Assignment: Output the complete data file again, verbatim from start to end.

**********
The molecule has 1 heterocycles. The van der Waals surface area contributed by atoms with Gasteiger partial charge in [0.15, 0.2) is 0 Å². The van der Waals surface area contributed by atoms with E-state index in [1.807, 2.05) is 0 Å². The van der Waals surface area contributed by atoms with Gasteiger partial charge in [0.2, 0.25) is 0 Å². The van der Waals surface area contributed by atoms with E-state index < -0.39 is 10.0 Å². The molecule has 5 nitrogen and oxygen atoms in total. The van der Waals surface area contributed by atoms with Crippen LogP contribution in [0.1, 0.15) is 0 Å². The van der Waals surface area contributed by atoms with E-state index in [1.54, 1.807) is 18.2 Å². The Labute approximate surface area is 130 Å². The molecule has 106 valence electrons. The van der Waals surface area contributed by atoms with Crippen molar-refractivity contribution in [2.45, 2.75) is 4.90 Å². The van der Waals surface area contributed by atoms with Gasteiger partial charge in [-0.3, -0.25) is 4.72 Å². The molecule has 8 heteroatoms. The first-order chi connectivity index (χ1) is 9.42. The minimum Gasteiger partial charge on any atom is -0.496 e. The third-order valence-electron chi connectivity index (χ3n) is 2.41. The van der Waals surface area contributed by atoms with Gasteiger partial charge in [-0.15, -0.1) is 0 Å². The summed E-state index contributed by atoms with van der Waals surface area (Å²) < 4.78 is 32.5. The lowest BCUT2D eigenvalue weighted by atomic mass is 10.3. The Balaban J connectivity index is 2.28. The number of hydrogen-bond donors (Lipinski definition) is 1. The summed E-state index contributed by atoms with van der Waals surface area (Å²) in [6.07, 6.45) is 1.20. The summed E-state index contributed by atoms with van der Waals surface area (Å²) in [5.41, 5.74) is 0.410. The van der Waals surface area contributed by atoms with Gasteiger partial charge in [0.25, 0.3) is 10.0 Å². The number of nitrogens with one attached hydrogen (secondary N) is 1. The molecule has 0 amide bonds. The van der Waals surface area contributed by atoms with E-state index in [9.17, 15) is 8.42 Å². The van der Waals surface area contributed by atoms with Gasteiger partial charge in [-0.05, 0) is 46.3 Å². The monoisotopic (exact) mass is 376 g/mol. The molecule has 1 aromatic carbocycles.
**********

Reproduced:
The molecule has 1 heterocycles. The van der Waals surface area contributed by atoms with Gasteiger partial charge in [0.15, 0.2) is 0 Å². The van der Waals surface area contributed by atoms with E-state index in [1.807, 2.05) is 0 Å². The van der Waals surface area contributed by atoms with Gasteiger partial charge in [0.2, 0.25) is 0 Å². The van der Waals surface area contributed by atoms with E-state index < -0.39 is 10.0 Å². The molecule has 5 nitrogen and oxygen atoms in total. The van der Waals surface area contributed by atoms with Crippen LogP contribution in [0.1, 0.15) is 0 Å². The van der Waals surface area contributed by atoms with E-state index in [1.54, 1.807) is 18.2 Å². The Labute approximate surface area is 130 Å². The molecule has 106 valence electrons. The van der Waals surface area contributed by atoms with Crippen molar-refractivity contribution in [2.45, 2.75) is 4.90 Å². The van der Waals surface area contributed by atoms with Gasteiger partial charge in [-0.3, -0.25) is 4.72 Å². The molecule has 8 heteroatoms. The first-order chi connectivity index (χ1) is 9.42. The minimum Gasteiger partial charge on any atom is -0.496 e. The third-order valence-electron chi connectivity index (χ3n) is 2.41. The van der Waals surface area contributed by atoms with Gasteiger partial charge in [-0.15, -0.1) is 0 Å². The summed E-state index contributed by atoms with van der Waals surface area (Å²) < 4.78 is 32.5. The lowest BCUT2D eigenvalue weighted by atomic mass is 10.3. The Balaban J connectivity index is 2.28. The number of hydrogen-bond donors (Lipinski definition) is 1. The summed E-state index contributed by atoms with van der Waals surface area (Å²) in [6.07, 6.45) is 1.20. The summed E-state index contributed by atoms with van der Waals surface area (Å²) in [5.41, 5.74) is 0.410. The van der Waals surface area contributed by atoms with Gasteiger partial charge in [0.25, 0.3) is 10.0 Å². The number of nitrogens with one attached hydrogen (secondary N) is 1. The molecule has 0 amide bonds. The van der Waals surface area contributed by atoms with E-state index in [9.17, 15) is 8.42 Å². The van der Waals surface area contributed by atoms with Gasteiger partial charge in [-0.05, 0) is 46.3 Å². The monoisotopic (exact) mass is 376 g/mol. The molecule has 1 aromatic carbocycles.